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Taking learnings from the pandemic to improve global trade rules for health

Ben Lucas, Managing Director, UK & Ireland

Ben Lucas, Managing Director, UK & Ireland | MSD

3 min read Partner content

The World Trade Organization’s (WTO) annual Ministerial Conference is just a fortnight away.
Policymakers from 164 countries will be in Abu Dhabi to discuss the most important issues
facing the global trading system. Ben Lucas, Managing Director at MSD in the UK and Ireland,
writes about the opportunity to improve global trade rules to benefit patients around the world

The WTO Ministerial Conference (MC-13) is a critical opportunity for governments to learn from the pandemic, and make global trade rules that work more effectively for health products; through evidence-led policymaking that delivers a real difference to people and patients. 

The discourse around intellectual property (IP)

The trade and health agenda has been dominated in recent years by a narrow discourse around intellectual property (IP) rights and waivers, and we must find a way to pivot from this limited debate, towards productive actions that support health objectives, including in pandemics.  

The UK’s evidence-based approach to discussions at the WTO has been encouraging, and one that other governments should seek to emulate. Their conclusion regarding the fundamental role that IP played in tackling the pandemic, is welcomed by the global pharmaceutical industry.  

IP underpins the biopharmaceutical innovation model and is central to sustaining key parts of the system, including academic research centres, biotechs, and large innovators. Strong IP frameworks are fundamental to drive innovation, essential for successful R&D and manufacturing partnerships, and key to investment. The UK recognises this, and their voice will continue to be crucial in negotiations at the WTO; such leadership on the global stage is imperative.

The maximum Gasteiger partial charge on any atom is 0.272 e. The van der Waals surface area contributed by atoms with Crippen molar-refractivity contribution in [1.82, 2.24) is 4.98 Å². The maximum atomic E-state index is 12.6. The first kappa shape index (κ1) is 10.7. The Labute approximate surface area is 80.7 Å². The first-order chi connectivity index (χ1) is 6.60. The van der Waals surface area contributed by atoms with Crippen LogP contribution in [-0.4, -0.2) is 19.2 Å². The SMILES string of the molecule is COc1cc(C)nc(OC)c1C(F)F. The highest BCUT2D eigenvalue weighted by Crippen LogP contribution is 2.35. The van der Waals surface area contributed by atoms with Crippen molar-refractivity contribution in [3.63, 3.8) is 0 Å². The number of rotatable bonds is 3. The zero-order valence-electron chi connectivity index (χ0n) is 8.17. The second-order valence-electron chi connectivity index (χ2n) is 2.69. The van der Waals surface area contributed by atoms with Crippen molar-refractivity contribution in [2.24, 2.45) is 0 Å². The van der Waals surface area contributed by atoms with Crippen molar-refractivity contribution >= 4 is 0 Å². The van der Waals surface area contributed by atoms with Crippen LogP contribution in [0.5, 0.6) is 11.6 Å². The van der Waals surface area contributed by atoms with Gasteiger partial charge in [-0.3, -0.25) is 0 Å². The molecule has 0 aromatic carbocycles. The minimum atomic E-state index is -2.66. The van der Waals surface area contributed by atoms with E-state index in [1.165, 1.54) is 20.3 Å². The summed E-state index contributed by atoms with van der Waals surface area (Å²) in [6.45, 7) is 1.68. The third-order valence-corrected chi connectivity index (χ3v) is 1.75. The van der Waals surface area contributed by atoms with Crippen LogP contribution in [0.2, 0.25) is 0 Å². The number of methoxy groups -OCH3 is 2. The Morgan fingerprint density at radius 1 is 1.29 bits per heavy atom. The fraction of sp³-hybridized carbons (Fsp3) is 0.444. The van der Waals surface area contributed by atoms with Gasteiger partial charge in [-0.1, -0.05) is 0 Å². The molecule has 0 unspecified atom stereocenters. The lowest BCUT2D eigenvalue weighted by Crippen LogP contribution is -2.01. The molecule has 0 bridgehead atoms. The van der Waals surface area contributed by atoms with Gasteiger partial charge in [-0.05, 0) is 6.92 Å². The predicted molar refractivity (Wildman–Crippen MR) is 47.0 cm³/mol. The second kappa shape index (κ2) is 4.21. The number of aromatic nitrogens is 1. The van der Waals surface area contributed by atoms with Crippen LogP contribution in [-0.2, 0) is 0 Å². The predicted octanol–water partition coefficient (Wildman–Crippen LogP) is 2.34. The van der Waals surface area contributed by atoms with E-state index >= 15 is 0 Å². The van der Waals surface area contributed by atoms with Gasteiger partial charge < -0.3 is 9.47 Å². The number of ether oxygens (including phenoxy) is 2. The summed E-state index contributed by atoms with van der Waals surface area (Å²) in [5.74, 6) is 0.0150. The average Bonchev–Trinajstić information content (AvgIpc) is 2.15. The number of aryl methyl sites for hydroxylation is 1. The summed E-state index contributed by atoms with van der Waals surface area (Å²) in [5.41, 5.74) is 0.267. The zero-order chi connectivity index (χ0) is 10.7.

The opportunity for a trade and health agreement 

In the wake of the pandemic, there are many lessons to be learnt from our collective experiences in responding to health crises, safeguarding supply chains for vital medical goods, and ensuring equitable access across the world. The government’s Critical Imports and Supply Chains Strategy published last month is a positive development, and acknowledges the importance of international collaboration to maintain supply chain resilience. We urge governments to put forward a progressive, effective case for new rules for trade in health, and focus on what can really improve our ability to tackle future pandemic threats. In summary: 

  1. WTO members must commit to refrain from export restrictions which hinder global supply chains, and agree to review, eliminate and avoid export restrictions, whilst reserving the right to apply them to avoid critical shortages. 
  2. Unlike finished medicines, active ingredients (APIs) and intermediates that are used to manufacture medicines, do not automatically qualify for zero tariffs under the WTO Pharma Agreement and must be formally added to the list of eligible products. This WTO list hasn’t been updated since 2010, meaning that many APIs used to produce the newest innovations may be subject to import tariffs. Further eliminating tariffs is vital to supporting trade in health products for the future. 
  3. Regulatory cooperation between WTO members to share resources and help build regulatory capacity around the world, improve manufacturing and quality standards, and build trust in health institutions in developing countries is vital to eliminating delays in patient access. 

MC-13 is a vital opportunity to make meaningful improvements, such as these, to facilitate trade in health today and better prepare us for future pandemics. We urge the UK to work with global partners on moving away from rhetoric to action, towards a more constructive trade and health agenda.  

We must work together to safeguard patient access to the medicines, vaccines, and diagnostics that they need. An important step towards that goal is ending the evidence-free debate about IP being a barrier in the fight against global health threats, and advancing a robust trade and health agenda at MC-13. 

For more information visit MSD on www.msd.com 


GB-NON-08864 MSD has provided funding for this segment. 

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